The game consists of six different rounds, which provide temporary objectives in the game that can reward points for completing certain tasks. In order to play a round, the player must light three shells, which can be done by hitting spot targets or ramp shots where shells are lit. After doing so, the player must obtain the Key by getting the ball into one of the three sinkholes when the Key light has been lit. The player can then select with the flippers which round they wish to play. If it is not selected within a few seconds, the system will choose whichever round the player is currently selecting. The six rounds and their descriptions are as follows:

  • Bomb round – The player must light the Bob-omb fuse by hitting the left ramp spot target while the bomb insert is flashing. After doing so, the player must shoot the ball into any of the sinkholes to gain 30 million points. The upper playfield sinkhole also stays lit for the rest of the ball, being worth 20 million points.
  • Mega Bumpers round – The player simply needs to hit each pop bumper to score a bonus one million points.
  • Yoshi's Countdown round – The player must hit Yoshi's spot target on the raised upper playfield to collect the countdown value, which begins at 24 million and slowly decreases. The value does not count down during multiball (see below section).
  • ! Round – The player needs to hit the "!" targets to collect increasingly higher scores. The scores range from 1, 2, 3, 5, and finally 10 million.
  • Castle Extra Ball round – The player must enter the castle during this round to collect an extra ball.
  • Cave Count-Up round – The player needs to hit the spot targets within the area known as Luigi's cave. The player collects a count-up value with each hit, which stops at 48 million.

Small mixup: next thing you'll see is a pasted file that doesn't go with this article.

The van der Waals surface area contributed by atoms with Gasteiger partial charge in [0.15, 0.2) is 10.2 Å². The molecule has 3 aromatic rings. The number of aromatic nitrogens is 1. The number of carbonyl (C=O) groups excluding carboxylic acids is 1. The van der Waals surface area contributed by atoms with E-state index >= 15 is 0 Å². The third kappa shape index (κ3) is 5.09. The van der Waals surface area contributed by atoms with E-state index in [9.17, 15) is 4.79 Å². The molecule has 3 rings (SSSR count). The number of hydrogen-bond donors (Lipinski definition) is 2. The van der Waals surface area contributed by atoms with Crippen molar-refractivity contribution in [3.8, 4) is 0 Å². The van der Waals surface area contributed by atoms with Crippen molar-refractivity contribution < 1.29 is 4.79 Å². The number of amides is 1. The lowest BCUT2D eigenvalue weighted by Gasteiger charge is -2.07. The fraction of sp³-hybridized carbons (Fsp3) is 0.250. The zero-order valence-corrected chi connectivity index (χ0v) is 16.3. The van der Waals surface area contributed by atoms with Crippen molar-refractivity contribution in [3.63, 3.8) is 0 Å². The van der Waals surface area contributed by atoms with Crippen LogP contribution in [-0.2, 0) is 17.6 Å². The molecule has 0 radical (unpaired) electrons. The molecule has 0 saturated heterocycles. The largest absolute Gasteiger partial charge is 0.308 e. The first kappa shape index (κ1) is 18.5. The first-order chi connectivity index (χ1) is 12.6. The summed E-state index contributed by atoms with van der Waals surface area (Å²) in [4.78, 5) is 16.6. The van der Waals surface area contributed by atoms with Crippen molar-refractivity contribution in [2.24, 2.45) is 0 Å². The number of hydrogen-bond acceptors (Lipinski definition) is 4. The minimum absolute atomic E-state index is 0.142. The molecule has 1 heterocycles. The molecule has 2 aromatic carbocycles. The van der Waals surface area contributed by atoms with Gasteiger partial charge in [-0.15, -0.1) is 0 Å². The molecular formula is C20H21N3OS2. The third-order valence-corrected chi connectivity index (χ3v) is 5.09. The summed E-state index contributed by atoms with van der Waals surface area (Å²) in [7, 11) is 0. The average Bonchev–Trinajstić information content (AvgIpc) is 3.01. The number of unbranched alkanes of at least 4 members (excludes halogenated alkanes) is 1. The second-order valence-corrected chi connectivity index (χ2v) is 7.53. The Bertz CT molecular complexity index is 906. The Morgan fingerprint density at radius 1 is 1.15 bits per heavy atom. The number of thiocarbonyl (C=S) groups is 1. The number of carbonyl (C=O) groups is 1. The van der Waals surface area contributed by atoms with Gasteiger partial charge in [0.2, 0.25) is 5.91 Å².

Entering a round as Super Mario doubles the value of that round, including extra balls. Each round lasts for only about a minute. Once a round has been completed, it cannot be played again during the same game. Completing all six rounds in a game lights Castle Special.


To achieve multiball, the player must light 1-2-3-4 in sequence. Each number is situated within a different area of the playfield: "1" is on the left ramp, "2" is the Yoshi target in the raised area, "3" is the right loop shot that feeds the ball back into the bumpers, and "4" is the shot made from the third flipper on the raised platform. Once those shots have been made, the player must hit the ball into the bottom left sinkhole to gain the multiball. There are two types of multiball: 2-ball and 3-ball. The latter can be played by being Super Mario when multiball is gained. The object of multiball is to get as many balls into the castle as possible. Each ball in the castle earns a jackpot, which begins at five million. As multiple balls enter the castle, the jackpot increases to 10, 20, and finally 40 million. Additionally, this total is increased during 3-ball.

Video mode[edit]

The game's video mode is shown after the ball has entered the castle and the Bullet Bill sequence is complete. The dot-matrix display seen on the lightbox shows what appears to be a classic Super Mario Bros. game, where the player runs and jumps across gaps in the ground with a flagpole and castle seen at the end. The right flipper is used to jump, while the left one is used to run faster. 10 million points are awarded for making it to the end; if the player holds the left flipper in for the whole level, the game will award 30 million points instead. When the last castle has been destroyed and the ball has drained, Mario runs across the screen towards the castle. If the player makes him jump during that sequence, they will also receive 30 million points instead of the normal 10 million.


License and supervision[edit]



  • Jon Norris


  • David Moore
  • Constantino Mitchell

Dots and animation[edit]

  • Rand Paulin
  • Daryl Moore


  • Allen Edwall
  • Rand Paulin



Logos and flyers[edit]

Machine cabinet[edit]


Promotional artwork[edit]


For a glossary on pinball terms, see here.